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Abstract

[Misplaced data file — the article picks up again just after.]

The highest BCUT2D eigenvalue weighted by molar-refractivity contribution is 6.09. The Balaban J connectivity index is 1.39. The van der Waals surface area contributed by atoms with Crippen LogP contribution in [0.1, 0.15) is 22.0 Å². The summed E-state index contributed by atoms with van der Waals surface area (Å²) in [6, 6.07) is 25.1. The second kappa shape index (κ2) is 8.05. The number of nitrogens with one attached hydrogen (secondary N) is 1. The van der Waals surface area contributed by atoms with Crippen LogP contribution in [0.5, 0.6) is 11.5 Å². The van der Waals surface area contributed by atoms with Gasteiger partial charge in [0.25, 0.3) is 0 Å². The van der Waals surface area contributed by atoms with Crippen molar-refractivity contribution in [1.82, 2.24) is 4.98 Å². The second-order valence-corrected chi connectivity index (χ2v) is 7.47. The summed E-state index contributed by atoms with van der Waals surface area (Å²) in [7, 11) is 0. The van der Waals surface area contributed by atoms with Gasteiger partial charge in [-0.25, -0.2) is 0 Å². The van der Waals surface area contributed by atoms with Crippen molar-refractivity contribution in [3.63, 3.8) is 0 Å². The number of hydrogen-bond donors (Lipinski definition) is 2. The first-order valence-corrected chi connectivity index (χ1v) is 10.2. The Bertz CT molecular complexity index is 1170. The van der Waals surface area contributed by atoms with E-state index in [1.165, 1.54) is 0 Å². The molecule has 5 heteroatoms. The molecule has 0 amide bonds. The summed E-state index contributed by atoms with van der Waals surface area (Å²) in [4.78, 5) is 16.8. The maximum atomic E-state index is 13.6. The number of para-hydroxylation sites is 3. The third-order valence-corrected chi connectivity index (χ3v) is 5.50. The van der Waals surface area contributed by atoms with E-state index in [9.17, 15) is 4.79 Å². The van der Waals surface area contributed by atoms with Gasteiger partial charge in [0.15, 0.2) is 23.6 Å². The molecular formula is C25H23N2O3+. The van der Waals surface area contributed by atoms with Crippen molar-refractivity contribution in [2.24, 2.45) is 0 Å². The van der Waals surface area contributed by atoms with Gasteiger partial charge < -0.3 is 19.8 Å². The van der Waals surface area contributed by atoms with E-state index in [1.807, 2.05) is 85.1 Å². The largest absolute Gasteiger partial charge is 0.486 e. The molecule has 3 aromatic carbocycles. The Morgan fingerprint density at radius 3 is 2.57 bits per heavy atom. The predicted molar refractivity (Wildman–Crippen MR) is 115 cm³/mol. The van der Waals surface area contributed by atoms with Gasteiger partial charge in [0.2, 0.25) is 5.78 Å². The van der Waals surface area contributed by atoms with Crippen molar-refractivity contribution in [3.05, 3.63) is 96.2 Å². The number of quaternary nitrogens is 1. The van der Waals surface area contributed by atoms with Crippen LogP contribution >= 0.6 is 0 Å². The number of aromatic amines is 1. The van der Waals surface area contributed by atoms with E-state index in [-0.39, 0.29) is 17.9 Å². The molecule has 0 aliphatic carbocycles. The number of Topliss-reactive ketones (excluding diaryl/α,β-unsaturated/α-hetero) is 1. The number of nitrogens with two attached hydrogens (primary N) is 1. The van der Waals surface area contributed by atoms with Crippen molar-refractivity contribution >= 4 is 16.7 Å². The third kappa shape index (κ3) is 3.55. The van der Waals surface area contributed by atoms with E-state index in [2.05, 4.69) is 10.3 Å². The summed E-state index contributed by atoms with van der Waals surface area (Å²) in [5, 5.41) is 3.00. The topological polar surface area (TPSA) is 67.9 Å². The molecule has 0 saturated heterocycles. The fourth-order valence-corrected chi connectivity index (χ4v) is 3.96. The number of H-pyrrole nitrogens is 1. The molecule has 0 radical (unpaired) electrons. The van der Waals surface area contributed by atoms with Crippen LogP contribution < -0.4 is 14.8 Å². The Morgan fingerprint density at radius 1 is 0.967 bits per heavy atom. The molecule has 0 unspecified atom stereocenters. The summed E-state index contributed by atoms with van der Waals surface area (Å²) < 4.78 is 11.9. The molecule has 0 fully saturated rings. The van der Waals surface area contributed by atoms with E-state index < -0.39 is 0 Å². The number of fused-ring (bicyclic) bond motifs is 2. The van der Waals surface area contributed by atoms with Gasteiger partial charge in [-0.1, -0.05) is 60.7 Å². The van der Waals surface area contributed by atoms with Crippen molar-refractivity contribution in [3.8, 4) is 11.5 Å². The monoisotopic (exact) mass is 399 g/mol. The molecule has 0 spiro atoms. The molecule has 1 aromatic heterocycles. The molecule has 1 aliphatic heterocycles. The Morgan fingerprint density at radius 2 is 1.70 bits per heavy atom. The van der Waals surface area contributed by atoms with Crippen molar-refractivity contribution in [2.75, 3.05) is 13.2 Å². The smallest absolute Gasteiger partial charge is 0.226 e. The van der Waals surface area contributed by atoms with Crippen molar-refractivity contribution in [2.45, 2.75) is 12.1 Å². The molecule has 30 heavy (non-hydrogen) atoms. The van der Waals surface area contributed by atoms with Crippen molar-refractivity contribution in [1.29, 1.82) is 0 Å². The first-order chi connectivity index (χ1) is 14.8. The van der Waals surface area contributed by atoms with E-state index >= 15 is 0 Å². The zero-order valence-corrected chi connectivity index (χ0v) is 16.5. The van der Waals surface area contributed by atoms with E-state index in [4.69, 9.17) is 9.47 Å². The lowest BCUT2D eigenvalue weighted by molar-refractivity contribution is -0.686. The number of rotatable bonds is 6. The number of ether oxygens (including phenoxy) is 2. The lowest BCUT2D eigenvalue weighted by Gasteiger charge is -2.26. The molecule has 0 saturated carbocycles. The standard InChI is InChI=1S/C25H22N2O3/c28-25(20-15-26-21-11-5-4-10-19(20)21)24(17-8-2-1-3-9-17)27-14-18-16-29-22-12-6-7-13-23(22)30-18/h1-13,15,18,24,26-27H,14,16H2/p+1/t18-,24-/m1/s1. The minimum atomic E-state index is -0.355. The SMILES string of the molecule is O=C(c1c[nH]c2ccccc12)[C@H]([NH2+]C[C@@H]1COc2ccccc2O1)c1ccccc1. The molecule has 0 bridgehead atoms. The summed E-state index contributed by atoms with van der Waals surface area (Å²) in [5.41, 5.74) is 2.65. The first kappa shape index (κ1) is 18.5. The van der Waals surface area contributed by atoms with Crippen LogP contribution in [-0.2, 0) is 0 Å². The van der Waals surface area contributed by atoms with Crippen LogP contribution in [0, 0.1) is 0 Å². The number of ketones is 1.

This paper provides a comprehensive and cohesive analysis of the likely effects of a Continental Free Trade Agreement (CFTA) in six African countries. Our analysis considers four incremental liberalisation scenarios. The first scenario consist in the elimination of tariffs for agricultural goods. In the second scenario we add the elimination of tariffs on manufactured goods. The third scenario adds a fifty percent reduction in NTMs. Our last scenario considers also a thirty percent reduction in transaction costs associated with time. This last scenario helps to illustrate the important role complementary policies may play in the integration process. We find that the trade, growth and welfare gains for each African country as a consequence of the implementation of a CFTA would depend on the modalities of trade liberalisation. We also find that the CFTA would lead to asymmetric changes in trade patterns among African countries and within countries across sectors. Finally, we find that the short-run impacts of CFTA are generally very small while the long-run impacts are instead positive. However, there is heterogeneity in the welfare effects in a given country and across countries.

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